Yet the main reason the Dream have almost made the point guard position look irrelevant is their style of play: they’re a team that has always liked to push the pace to score in transition and they have wings who handle the ball efficiently enough to minimize their reliance on point guard play.

Mark Remme at Los Lynx writes. Lynx Key On Slowning Down McCoughtry’s Chaos

If you’re scouting the Atlanta Dream, the word chaos seems to come up regularly. The Dream certainly bring it defensively, and on the offensive end they will their way to victory through a collection of plays that tend to deviate on each and every possession. 

In the middle of that chaos is Angel McCoughtry, the dynamic scorer who essentially can do it all. And she does it in different ways—a noticeable trait for the Lynx guards preparing to try contain her in the 2013 WNBA Finals. On any given possession, McCoughtry might go left, go right, take a certain angle they’ve never seen before or shake her way to the hoop.

The prognosis? She never does the same thing twice.

Hello, old friend: Maya Moore Vs. Tiffany Hayes: UConn Reunion In WNBA Finals

During the three years they played together at UConn, Maya Moore and Tiffany Hayes traveled to three Final Fours and won two national championships, usually laughing at each other’s jokes along the way.

But starting Sunday, Moore and Hayes will be on different sides when the Minnesota Lynx andAtlanta Dream begin play in the best-of-five WNBA Finals in Minnesota.

“It’s a little different when you play against a friend like her,” said Hayes, the Dream’s second-year guard. “We have some little conversations, maybe have a laugh on the free throw line, but otherwise things are pretty much the same as playing against anyone else.”

In other news, a little history.

From Iowa: Charging Czech Day in Clutier

Most people in this area are aware of the Clutier girls basketball team’s remarkable history. From 1939 through 1948 the Clutier Charging Czechs dominated Iowa sports headlines. These girls, under the coaching of John Schoenfelder, had a record of 201 wins, 18 losses and 1 tie. They scored 12,295 points versus their opponents 5,660, and went to the state tournament six times, winning in 1942. Two of the Charging Czechs, Verna Mae Vorba and Adella Knoop were later inducted into the Iowa Girls Basketball Hall of Fame.

The Clutier Public Library proudly displays the trophy case and the pictures of the Clutier graduating classes. Also, the Library recently added the book, “From Six-on-Six to Full Court Press” by Janice Beran to the collection.

From Alaska: Sweet – Early team member named honorary captain of Palmer girls squad

[92 year-old] June Liebing’s time in the Valley pre-dates the Matanuska Colony, and her basketball career here came at a time when the Palmer High School girl’s team was shooting through rafters to make a basket.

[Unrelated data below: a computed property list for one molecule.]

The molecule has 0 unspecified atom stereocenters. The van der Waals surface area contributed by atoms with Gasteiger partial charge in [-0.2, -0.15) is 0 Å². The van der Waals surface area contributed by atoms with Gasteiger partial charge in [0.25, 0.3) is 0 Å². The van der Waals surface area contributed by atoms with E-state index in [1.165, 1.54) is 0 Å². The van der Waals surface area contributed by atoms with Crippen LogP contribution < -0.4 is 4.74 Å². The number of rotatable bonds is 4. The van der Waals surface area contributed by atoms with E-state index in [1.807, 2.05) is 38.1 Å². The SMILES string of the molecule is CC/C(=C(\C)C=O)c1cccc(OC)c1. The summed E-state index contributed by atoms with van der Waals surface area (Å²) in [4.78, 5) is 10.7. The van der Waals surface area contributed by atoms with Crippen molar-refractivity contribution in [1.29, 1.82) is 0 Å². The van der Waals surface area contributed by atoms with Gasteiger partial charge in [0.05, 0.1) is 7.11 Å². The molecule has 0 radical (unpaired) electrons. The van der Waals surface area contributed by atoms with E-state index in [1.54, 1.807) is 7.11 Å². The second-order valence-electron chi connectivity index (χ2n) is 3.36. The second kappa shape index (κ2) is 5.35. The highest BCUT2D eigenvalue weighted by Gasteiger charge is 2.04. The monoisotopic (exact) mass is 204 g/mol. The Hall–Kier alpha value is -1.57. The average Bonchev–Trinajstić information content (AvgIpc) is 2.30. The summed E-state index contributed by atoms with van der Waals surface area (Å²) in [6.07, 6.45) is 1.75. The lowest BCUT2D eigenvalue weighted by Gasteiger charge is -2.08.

So, it would seem to most, there’s really no better person to become the PHS girl’s squad’s first honorary captain.

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From the .com: The X-Factors: Monica Wright and Tiffany Hayes

Atlanta’s slogan for the playoffs reads: “Teamwork makes the dream work!” That theme was true in the path to the Finals for both the Dream and Lynx. While both teams have standalone stars, each team wouldn’t be in this place without the supporting cast, specifically the X-factors.

Each team has a spark. That one player behind the stars that really puts the team over the edge in order to win the big games. For Minnesota that energy lies in fourth-year guard Monica Wright and for Atlanta it’s in Angel McCoughtry’s go-to shooter, second-year guard Tiffany Hayes.

Also de le .com: Angel Leads the Way

“She’s been a good leader for us throughout the course of this season,” he said. “That was something we talked about extensively in the offseason. She’s matured a lot as a player, she’s emerged as a full-fledged triple threat player getting us steals, points and passing the basketball.”

Teammate Tiffany Hayes said McCoughtry’s leadership has been the driving force as the Dream prepare for their third WNBA Finals appearance in the past four years.

“I think she motivates us more this year,” she said. “She’s always led by example, but this year she encourages by being more of a vocal leader and I think that’s really been helping us.”

Dave Southorn at the Idaho Statesman notices: Former BSU point guard ‘Fast Freddie’ is running the show in Atlanta

Williams, who played for the Broncos from 1977-79, is in his first full season as head coach and general manager of the WNBA’s Atlanta Dream. He has guided the team to the WNBA Finals against the Minnesota Lynx, which begin Sunday, and after serving on the staff since the team’s inception since 2008, it is a moment he is savoring.

“Not many coaches get to see something built from stage one up to this point, so this is definitely a special feeling,’’ Williams, 56, said.

 Nate’s been wicked busy: Erika de Souza’s All-WNBA caliber season

It’s generally difficult to determine what qualifies someone as “underrated”, but there’s definitely evidence to suggest that Atlanta Dream center Erika de Souza has earned the label.

She was a blatant snub from the 2013 All-Star game before being added as an injury replacement for Chicago Sky star Elena Delle Donne. And by almost any statistical standard, she was an equally blatant snub from the 2013 All-WNBA team.

Three keys to the Lynx winning a second title and Monica Wright, versatility & the Sixth Woman award

With 6:23 left in the first quarter of the Minnesota Lynx’s loss in Atlanta on August 20, coach Cheryl Reeve took a timeout to try to stop the Atlanta Dream’s momentum.

After racing out to a 6-0 lead, the Dream were up 10-4 and nothing seemed to be working well for the Lynx – they were looking disoriented as an active Dream defense applied pressure on the perimeter and they couldn’t seem to stop Dream penetration on the other end.